Does the use of biopatch devices at drain sites reduce perioperative infectious complications in patients undergoing immediate tissue expander breast reconstruction?

Katie E. Weichman, Nicholas W. Clavin, Helen C. Miller, Colleen M. McCarthy, Andrea L. Pusic, Babak J. Mehrara, Joseph J. Disa

Research output: Contribution to journalReview articlepeer-review

12 Scopus citations

Abstract

Background: To decrease the rate of infectious complications, surgeons have begun to use Biopatch (Ethicon, Somerville, N.J.) disks at drain exit sites. The authors investigated whether use of a Biopatch disk could convey a reduction in perioperative infections in patients undergoing immediate tissue expander breast reconstruction. Methods: A retrospective review was conducted of all patients undergoing tissue expander/implant breast reconstruction from November of 2010 to November of 2012 at a single institution. Breasts were divided into two cohorts: controls with traditional adhesive dressings and those with Biopatch disks at drain sites. Breasts were compared based on demographics, complications, drain duration, and antibiotic type. Results: A total of 1211 breasts met inclusion criteria. The control group (November of 2010 to October of 2011) included 606 breasts. The Biopatch cohort (November of 2011 to October of 2012) included 605 breasts. When comparing breasts with disks to controls, there were no statistical differences in overall infection (6.2 versus 7.4 percent; p = 0.4235), major infection (4.0 versus 4.3 percent; p = 0.8853), need for explantation (2.2 versus 1.8 percent; p = 0.5372), and mastectomy skin flap necrosis (12.6 versus 14.6 percent; p = 0.3148). However, age greater than 50 years, diabetes mellitus, hypertension, hypercholesterolemia, obesity, history of prior breast irradiation, and mastectomy skin flap necrosis were independent predictors of infectious complications. Conclusions: Biopatch disks do not reduce the rate infectious complications in patients undergoing immediate tissue expander breast reconstruction. Other conventional risks, including medical comorbidities, obesity, and mastectomy skin flap necrosis, remain significantly associated with infectious complications.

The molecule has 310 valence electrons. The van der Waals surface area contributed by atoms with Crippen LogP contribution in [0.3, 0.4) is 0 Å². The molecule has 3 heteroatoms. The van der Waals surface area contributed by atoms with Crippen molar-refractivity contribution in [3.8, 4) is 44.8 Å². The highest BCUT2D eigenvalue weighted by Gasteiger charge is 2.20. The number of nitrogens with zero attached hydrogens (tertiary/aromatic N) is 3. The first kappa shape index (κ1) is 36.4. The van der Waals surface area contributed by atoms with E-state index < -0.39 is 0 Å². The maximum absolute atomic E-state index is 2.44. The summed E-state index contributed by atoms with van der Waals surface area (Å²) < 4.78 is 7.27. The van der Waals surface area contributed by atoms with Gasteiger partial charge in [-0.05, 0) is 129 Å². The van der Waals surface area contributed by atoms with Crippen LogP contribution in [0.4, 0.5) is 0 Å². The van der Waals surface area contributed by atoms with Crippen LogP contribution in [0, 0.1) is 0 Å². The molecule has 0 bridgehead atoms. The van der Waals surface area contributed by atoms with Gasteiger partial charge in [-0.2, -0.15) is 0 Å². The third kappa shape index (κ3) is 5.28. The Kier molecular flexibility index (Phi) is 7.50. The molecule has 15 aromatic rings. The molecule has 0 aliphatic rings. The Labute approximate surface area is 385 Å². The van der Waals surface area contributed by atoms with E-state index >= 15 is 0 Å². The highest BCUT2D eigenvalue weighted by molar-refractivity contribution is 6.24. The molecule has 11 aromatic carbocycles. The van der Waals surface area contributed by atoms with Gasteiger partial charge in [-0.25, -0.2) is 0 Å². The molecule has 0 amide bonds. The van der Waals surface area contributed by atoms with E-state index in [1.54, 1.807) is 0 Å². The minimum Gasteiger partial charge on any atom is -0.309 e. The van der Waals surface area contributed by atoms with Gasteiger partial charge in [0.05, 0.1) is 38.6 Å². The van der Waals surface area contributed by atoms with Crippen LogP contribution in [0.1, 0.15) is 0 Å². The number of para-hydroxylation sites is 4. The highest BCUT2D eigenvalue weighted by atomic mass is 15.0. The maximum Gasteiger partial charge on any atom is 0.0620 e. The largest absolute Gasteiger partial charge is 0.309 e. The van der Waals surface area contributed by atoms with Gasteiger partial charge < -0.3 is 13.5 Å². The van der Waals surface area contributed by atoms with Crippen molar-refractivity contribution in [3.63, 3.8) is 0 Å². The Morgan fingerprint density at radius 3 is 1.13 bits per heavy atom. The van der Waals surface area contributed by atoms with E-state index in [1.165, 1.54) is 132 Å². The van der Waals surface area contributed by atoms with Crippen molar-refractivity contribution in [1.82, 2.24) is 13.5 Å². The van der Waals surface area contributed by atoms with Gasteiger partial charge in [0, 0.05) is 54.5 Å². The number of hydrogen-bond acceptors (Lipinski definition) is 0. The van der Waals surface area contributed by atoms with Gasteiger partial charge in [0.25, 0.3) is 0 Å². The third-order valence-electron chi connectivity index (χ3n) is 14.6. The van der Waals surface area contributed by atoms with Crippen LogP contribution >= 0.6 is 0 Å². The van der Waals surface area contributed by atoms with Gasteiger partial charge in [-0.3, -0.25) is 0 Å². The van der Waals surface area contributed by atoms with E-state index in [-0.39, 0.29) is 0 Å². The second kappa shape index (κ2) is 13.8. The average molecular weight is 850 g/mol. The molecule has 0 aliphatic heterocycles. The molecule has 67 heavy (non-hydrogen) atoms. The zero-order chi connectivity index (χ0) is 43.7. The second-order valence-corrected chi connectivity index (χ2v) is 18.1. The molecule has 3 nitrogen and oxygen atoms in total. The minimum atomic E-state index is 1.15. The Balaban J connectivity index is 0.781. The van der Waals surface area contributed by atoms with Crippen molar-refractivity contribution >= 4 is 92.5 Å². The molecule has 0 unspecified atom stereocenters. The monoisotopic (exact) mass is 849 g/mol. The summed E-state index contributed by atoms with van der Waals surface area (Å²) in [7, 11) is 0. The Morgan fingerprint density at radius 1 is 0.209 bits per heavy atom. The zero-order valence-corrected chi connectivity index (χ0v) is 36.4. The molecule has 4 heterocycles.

Original languageEnglish (US)
Pages (from-to)9e-17e
JournalPlastic and reconstructive surgery
Volume135
Issue number1
DOIs
StatePublished - Jan 1 2015
Externally publishedYes

ASJC Scopus subject areas

  • Surgery

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